By Horatio Alger, Jr.
THE FARMER’S HOME.
“Sit up to the table, children; breakfast’s ready.”
The speaker was a woman of middle age, not good looking, but nevertheless she looked good. She was dressed with extreme plainness, in a cheap calico; but though cheap, the dress was neat. The children she addressed were six in number, varying in age from fourteen to four. The oldest, Harry, the hero of the present story, was a broad-shouldered, sturdy boy, with a frank, open face, resolute, though good- natured.
“Father isn’t here,” said Fanny, the second child.
“He’ll be in directly. He went to the store, and he may stop as he comes back to milk.”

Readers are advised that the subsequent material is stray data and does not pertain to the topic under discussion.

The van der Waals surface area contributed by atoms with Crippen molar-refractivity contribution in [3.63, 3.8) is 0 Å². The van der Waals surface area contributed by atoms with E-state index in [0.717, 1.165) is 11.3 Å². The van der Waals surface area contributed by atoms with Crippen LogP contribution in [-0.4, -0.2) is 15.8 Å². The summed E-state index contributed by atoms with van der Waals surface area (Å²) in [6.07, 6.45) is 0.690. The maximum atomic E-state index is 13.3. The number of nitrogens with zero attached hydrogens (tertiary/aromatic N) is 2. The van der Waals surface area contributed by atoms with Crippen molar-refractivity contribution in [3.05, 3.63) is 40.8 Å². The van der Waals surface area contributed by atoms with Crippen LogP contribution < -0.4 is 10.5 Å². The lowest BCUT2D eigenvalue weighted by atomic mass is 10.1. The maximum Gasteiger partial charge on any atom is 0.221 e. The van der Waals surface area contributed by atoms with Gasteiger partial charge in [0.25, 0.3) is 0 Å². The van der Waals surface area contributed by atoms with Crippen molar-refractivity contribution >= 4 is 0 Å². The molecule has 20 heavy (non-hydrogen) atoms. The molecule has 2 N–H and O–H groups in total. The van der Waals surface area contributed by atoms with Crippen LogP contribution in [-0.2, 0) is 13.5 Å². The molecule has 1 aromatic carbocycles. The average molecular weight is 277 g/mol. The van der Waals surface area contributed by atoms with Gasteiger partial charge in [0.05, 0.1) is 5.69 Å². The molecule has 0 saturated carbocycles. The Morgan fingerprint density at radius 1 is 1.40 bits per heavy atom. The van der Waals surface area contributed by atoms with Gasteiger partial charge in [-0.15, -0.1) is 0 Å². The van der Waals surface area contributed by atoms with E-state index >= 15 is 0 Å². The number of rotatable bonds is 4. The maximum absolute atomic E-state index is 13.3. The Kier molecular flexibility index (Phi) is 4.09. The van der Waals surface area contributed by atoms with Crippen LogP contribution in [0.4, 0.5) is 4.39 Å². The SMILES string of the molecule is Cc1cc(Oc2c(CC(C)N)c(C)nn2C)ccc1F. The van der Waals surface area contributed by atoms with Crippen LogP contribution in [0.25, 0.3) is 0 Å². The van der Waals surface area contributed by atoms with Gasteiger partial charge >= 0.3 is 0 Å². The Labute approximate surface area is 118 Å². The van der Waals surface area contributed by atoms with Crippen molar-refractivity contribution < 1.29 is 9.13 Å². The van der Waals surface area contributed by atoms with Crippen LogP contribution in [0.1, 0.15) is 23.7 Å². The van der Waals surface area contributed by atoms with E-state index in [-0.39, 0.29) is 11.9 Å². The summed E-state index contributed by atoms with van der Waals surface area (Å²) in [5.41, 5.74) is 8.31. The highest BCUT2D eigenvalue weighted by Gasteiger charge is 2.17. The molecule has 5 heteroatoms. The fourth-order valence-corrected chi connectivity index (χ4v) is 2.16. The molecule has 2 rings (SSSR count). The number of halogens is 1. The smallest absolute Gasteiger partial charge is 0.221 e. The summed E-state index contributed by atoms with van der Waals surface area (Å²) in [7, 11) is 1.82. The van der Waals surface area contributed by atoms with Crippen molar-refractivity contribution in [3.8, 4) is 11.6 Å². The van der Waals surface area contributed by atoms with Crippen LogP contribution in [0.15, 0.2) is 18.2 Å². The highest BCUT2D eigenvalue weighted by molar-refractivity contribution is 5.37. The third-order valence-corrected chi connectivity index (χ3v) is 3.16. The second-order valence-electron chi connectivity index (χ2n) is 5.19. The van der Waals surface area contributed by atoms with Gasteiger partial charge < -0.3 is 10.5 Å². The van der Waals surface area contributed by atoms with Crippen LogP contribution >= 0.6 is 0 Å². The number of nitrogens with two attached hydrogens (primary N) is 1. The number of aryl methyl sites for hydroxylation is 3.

The table was set in the center of the room, covered with a coarse tablecloth. The breakfast provided was hardly of a kind to tempt an epicure. There was a loaf of bread cut into slices, and a dish of boiled potatoes. There was no butter and no meat, for the family were very poor.
The children sat up to the table and began to eat. They were blessed with good appetites, and did not grumble at the scanty fare. They had not been accustomed to anything better.
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